"Beneficial Effects of Dry Needling for Treatment of Chronic Myofascial Pain Persist for 6 Weeks After Treatment Completion".

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“Beneficial Effects of Dry Needling for Treatment of Chronic Myofascial Pain Persist for 6 Weeks After Treatment Completion”.

PM R. 2016 Jun 10;

Authors: Gerber LH, Sikdar S, Aredo JV, Armstrong K, Rosenberger WF, Shao H, Shah JP

Abstract
BACKGROUND: Dry needling is an effective treatment for reducing pain associated with active myofascial trigger points (aMTrPs) in the short term. The duration of the benefits of this treatment have not been fully assessed.
OBJECTIVE: This study attempts to determine whether the benefits of dry needling (DN) of a-MTrPs are sustained 6 weeks post-treatment.
DESIGN: Follow-up of a prospective study SETTING: University PARTICIPANTS: Forty-five subjects (13 males) with cervical pain > 3 months and a-MTrPs in the upper trapezius who completed 3 DN treatments, evaluated 6-weeks post-treatment.
INTERVENTIONS: None Main Outcome Measures: PRIMARY OUTCOMES: Changes from baseline to follow-up in scores for the verbal analogue scale (VAS), Brief Pain Inventory (BPI), and MTrP status. MTrPs were rated: active (spontaneously painful), latent (painful only on compression) and non-palpable nodule. Responders: patients whose MTrP status changed from active to latent or non-palpable nodule (resolved).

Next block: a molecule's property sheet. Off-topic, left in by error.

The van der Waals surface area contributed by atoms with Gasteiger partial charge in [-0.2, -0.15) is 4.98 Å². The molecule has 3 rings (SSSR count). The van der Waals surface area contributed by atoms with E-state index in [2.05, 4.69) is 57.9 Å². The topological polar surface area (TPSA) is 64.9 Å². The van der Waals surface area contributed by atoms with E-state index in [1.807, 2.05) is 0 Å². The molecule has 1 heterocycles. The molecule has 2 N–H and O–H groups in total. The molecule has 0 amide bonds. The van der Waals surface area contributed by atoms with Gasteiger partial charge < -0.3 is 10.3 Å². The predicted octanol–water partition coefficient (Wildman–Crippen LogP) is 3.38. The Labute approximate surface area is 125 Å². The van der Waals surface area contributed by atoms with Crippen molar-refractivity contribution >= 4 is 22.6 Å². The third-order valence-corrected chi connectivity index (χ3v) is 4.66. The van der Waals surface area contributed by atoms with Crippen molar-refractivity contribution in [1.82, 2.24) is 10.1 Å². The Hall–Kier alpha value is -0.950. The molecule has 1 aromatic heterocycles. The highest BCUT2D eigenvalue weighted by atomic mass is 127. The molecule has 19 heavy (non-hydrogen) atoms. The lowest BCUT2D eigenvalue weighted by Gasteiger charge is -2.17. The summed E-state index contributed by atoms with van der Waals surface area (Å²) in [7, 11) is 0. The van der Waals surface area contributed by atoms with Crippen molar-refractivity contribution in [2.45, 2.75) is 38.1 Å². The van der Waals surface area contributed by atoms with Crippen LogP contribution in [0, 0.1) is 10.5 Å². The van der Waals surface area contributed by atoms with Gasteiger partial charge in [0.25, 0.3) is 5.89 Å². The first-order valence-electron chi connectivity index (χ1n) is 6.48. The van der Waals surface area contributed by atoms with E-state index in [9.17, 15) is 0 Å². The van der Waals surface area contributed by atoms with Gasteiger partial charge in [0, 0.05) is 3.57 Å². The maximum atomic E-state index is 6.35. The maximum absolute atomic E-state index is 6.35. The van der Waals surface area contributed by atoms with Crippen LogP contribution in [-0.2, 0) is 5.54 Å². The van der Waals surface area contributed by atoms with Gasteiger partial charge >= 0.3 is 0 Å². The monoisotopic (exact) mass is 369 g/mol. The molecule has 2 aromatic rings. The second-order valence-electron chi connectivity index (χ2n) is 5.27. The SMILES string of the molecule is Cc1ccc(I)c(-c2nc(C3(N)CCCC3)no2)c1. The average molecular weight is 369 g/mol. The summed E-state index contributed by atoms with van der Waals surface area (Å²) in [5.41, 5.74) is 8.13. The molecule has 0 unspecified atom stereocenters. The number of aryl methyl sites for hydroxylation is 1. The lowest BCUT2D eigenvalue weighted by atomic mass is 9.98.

SECONDARY OUTCOMES: Pain pressure threshold (PPT), Profile of Mood States, Oswestry Disability Index (ODI), SF-36, Cervical Range of Motion.
RESULTS: Pain measures remained significantly improved 6 weeks post-treatment (p<.003), as did the SF-36 physical functioning score (.01) and ODI (p=.002). Side bending and PPT for subjects with unilateral MTrPs had sustained improvement (p=.002). The number of subjects with sustained MTrP response at 6 weeks was significant (p<.001). Comparing responders to non-responders, change in VAS and BPI were statistically significant (p = .006, p=.03), but PPT was not. Patients with higher baseline VAS have higher risk of not responding to DN, those with a greater drop in VAS from baseline have a higher probability of sustained response. One unit decrease in VAS at baseline results in a 6.3-fold increase in the odds of being a responder versus a non-responder (p = .008).
CONCLUSIONS: There is sustained reduction of pain scores after completion of DN, which is more likely with a greater drop in VAS. Patients with higher baseline VAS are less likely to respond to DN. Early intervention toward significant pain reduction is likely to be associated with sustained clinical response.

PMID: 27297448 [PubMed – as supplied by publisher]

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